Study shows growing poverty amongst immigrants to Canada

Study shows growing poverty amongst immigrants to Canada

Study shows growing poverty amongst immigrants to Canada

A government study of immigrants to Canada is expressing concern that increasing poverty amongst incomers may explode into street protests.

According to figures released in the latest Canadian Labour Market Report, over 36 per cent of recent immigrants are living in poverty. The report noted that the figure, related to those living in the country for up to five years, shows an 11 per cent increase over the 1980s figures.

The study, run by the University of Toronto’s Morley Gunderson and Peter Dumgan and York University’s Tony Fang, states that poverty amongst recent immigrants may ultimately lead to major social discontent. The problem, they say, is that those attracted to Canada by the points system for education and skills are increasingly resentful that their credentials are not being recognised by employers.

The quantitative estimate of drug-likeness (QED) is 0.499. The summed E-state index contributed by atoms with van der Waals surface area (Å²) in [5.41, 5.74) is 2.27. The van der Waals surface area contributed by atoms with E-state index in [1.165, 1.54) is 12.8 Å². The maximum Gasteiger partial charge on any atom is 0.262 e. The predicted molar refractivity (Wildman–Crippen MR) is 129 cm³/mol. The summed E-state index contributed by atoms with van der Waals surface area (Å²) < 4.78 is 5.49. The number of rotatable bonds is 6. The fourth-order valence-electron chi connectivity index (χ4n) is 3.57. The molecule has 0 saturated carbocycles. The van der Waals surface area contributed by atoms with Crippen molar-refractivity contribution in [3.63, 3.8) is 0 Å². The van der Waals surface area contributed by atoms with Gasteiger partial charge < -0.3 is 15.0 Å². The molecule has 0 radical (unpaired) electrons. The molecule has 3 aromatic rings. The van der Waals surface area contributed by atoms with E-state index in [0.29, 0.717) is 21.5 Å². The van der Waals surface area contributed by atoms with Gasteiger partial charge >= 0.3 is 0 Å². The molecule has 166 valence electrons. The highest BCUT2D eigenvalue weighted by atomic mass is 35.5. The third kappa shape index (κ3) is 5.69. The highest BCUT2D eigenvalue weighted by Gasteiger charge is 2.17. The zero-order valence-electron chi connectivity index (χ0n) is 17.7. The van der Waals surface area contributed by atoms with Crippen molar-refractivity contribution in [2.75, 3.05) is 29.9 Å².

The survey also indicated the possibility of negative reactions from local workers about the constant flow of incomers. The authors are envisaging a ‘perfect storm’ brewed by a combination of failure of economic assimilation by new arrivals and the perceived effect of immigration on jobs and wages in the country’s labour market.

On the positive side, the survey concluded that the high immigration rate in Canada can only benefit the economy in the long term. However, the disturbing analysis also highlights the emergence of a dual immigration picture of economic struggle and extreme financial success.

A Bank of Montreal survey recently revealed that 48 per cent of Canada’s millionaires either had an immigrant parent or were themselves born outside the country. Migrants who arrive in Canada at over the age of 50 are considered to be at the most risk of falling between the cracks in comparison with their native-born peers.

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